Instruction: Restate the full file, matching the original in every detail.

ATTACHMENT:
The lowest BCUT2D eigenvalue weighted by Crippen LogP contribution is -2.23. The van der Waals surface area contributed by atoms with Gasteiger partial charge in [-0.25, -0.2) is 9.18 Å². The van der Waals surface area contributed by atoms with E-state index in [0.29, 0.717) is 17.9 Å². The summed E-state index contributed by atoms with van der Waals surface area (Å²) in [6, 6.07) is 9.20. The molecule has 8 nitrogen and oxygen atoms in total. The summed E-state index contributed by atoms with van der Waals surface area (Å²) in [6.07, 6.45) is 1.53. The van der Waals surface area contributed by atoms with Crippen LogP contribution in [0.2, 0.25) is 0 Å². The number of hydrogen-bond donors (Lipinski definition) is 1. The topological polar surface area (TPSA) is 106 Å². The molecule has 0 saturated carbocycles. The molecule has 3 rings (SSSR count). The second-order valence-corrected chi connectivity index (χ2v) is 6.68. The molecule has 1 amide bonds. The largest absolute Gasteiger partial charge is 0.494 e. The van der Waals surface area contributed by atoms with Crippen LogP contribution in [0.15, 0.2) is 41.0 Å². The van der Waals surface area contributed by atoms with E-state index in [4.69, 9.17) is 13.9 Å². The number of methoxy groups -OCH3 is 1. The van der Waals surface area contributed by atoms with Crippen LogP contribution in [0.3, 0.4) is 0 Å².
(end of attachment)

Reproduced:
The lowest BCUT2D eigenvalue weighted by Crippen LogP contribution is -2.23. The van der Waals surface area contributed by atoms with Gasteiger partial charge in [-0.25, -0.2) is 9.18 Å². The van der Waals surface area contributed by atoms with E-state index in [0.29, 0.717) is 17.9 Å². The summed E-state index contributed by atoms with van der Waals surface area (Å²) in [6, 6.07) is 9.20. The molecule has 8 nitrogen and oxygen atoms in total. The summed E-state index contributed by atoms with van der Waals surface area (Å²) in [6.07, 6.45) is 1.53. The van der Waals surface area contributed by atoms with Crippen LogP contribution in [0.2, 0.25) is 0 Å². The number of hydrogen-bond donors (Lipinski definition) is 1. The topological polar surface area (TPSA) is 106 Å². The molecule has 0 saturated carbocycles. The molecule has 3 rings (SSSR count). The second-order valence-corrected chi connectivity index (χ2v) is 6.68. The molecule has 1 amide bonds. The largest absolute Gasteiger partial charge is 0.494 e. The van der Waals surface area contributed by atoms with Crippen LogP contribution in [0.15, 0.2) is 41.0 Å². The van der Waals surface area contributed by atoms with E-state index in [4.69, 9.17) is 13.9 Å². The number of methoxy groups -OCH3 is 1. The van der Waals surface area contributed by atoms with Crippen LogP contribution in [0.3, 0.4) is 0 Å².